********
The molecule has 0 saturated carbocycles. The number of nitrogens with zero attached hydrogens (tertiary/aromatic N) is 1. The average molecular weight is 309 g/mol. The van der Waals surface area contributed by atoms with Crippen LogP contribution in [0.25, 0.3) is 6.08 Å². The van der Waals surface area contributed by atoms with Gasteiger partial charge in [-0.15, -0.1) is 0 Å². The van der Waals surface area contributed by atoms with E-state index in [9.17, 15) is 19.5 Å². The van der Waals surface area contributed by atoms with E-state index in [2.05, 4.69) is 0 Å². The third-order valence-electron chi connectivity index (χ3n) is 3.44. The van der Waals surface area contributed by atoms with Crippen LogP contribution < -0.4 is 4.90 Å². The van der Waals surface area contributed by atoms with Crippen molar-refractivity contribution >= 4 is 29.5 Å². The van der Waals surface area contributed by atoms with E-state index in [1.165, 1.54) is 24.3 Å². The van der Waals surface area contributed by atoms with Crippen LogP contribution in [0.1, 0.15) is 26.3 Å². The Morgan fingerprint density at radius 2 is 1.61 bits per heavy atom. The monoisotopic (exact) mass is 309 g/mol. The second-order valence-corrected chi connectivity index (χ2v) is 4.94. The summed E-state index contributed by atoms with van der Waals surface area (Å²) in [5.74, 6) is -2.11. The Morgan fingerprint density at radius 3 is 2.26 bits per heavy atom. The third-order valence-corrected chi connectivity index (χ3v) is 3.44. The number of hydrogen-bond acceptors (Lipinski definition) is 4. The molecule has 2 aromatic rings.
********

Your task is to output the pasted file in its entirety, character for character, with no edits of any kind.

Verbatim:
The molecule has 0 saturated carbocycles. The number of nitrogens with zero attached hydrogens (tertiary/aromatic N) is 1. The average molecular weight is 309 g/mol. The van der Waals surface area contributed by atoms with Crippen LogP contribution in [0.25, 0.3) is 6.08 Å². The van der Waals surface area contributed by atoms with Gasteiger partial charge in [-0.15, -0.1) is 0 Å². The van der Waals surface area contributed by atoms with E-state index in [9.17, 15) is 19.5 Å². The van der Waals surface area contributed by atoms with E-state index in [2.05, 4.69) is 0 Å². The third-order valence-electron chi connectivity index (χ3n) is 3.44. The van der Waals surface area contributed by atoms with Crippen LogP contribution < -0.4 is 4.90 Å². The van der Waals surface area contributed by atoms with Crippen molar-refractivity contribution >= 4 is 29.5 Å². The van der Waals surface area contributed by atoms with E-state index in [1.165, 1.54) is 24.3 Å². The van der Waals surface area contributed by atoms with Crippen LogP contribution in [0.1, 0.15) is 26.3 Å². The Morgan fingerprint density at radius 2 is 1.61 bits per heavy atom. The monoisotopic (exact) mass is 309 g/mol. The second-order valence-corrected chi connectivity index (χ2v) is 4.94. The summed E-state index contributed by atoms with van der Waals surface area (Å²) in [5.74, 6) is -2.11. The Morgan fingerprint density at radius 3 is 2.26 bits per heavy atom. The third-order valence-corrected chi connectivity index (χ3v) is 3.44. The number of hydrogen-bond acceptors (Lipinski definition) is 4. The molecule has 2 aromatic rings.